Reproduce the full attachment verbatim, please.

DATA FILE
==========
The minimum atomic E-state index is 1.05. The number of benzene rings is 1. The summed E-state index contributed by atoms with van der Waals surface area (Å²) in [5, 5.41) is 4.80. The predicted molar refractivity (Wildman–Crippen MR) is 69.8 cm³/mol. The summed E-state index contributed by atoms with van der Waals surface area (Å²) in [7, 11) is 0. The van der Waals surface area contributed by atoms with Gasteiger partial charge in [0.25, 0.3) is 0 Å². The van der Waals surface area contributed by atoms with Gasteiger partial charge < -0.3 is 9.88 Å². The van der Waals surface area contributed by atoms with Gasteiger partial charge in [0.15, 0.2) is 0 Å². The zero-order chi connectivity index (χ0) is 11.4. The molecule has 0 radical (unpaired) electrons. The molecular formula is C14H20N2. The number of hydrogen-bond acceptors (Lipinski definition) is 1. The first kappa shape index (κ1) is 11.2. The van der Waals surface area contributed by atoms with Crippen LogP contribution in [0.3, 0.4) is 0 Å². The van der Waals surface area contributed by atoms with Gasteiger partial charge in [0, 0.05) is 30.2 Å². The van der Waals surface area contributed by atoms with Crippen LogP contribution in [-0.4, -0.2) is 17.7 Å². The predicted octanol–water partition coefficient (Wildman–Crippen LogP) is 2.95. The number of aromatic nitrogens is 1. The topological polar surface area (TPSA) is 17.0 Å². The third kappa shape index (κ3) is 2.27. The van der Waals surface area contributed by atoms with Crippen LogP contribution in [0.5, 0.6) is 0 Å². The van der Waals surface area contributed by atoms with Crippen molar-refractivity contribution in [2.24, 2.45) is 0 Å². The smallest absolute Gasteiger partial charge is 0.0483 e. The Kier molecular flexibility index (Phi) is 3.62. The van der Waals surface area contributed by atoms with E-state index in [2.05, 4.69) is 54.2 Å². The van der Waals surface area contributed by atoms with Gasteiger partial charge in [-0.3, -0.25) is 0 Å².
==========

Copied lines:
The minimum atomic E-state index is 1.05. The number of benzene rings is 1. The summed E-state index contributed by atoms with van der Waals surface area (Å²) in [5, 5.41) is 4.80. The predicted molar refractivity (Wildman–Crippen MR) is 69.8 cm³/mol. The summed E-state index contributed by atoms with van der Waals surface area (Å²) in [7, 11) is 0. The van der Waals surface area contributed by atoms with Gasteiger partial charge in [0.25, 0.3) is 0 Å². The van der Waals surface area contributed by atoms with Gasteiger partial charge < -0.3 is 9.88 Å². The van der Waals surface area contributed by atoms with Gasteiger partial charge in [0.15, 0.2) is 0 Å². The zero-order chi connectivity index (χ0) is 11.4. The molecule has 0 radical (unpaired) electrons. The molecular formula is C14H20N2. The number of hydrogen-bond acceptors (Lipinski definition) is 1. The first kappa shape index (κ1) is 11.2. The van der Waals surface area contributed by atoms with Crippen LogP contribution in [0.3, 0.4) is 0 Å². The van der Waals surface area contributed by atoms with Gasteiger partial charge in [0, 0.05) is 30.2 Å². The van der Waals surface area contributed by atoms with Crippen LogP contribution in [-0.4, -0.2) is 17.7 Å². The predicted octanol–water partition coefficient (Wildman–Crippen LogP) is 2.95. The number of aromatic nitrogens is 1. The topological polar surface area (TPSA) is 17.0 Å². The third kappa shape index (κ3) is 2.27. The van der Waals surface area contributed by atoms with Crippen LogP contribution in [0.5, 0.6) is 0 Å². The van der Waals surface area contributed by atoms with Crippen molar-refractivity contribution in [2.24, 2.45) is 0 Å². The smallest absolute Gasteiger partial charge is 0.0483 e. The Kier molecular flexibility index (Phi) is 3.62. The van der Waals surface area contributed by atoms with E-state index in [2.05, 4.69) is 54.2 Å². The van der Waals surface area contributed by atoms with Gasteiger partial charge in [-0.3, -0.25) is 0 Å².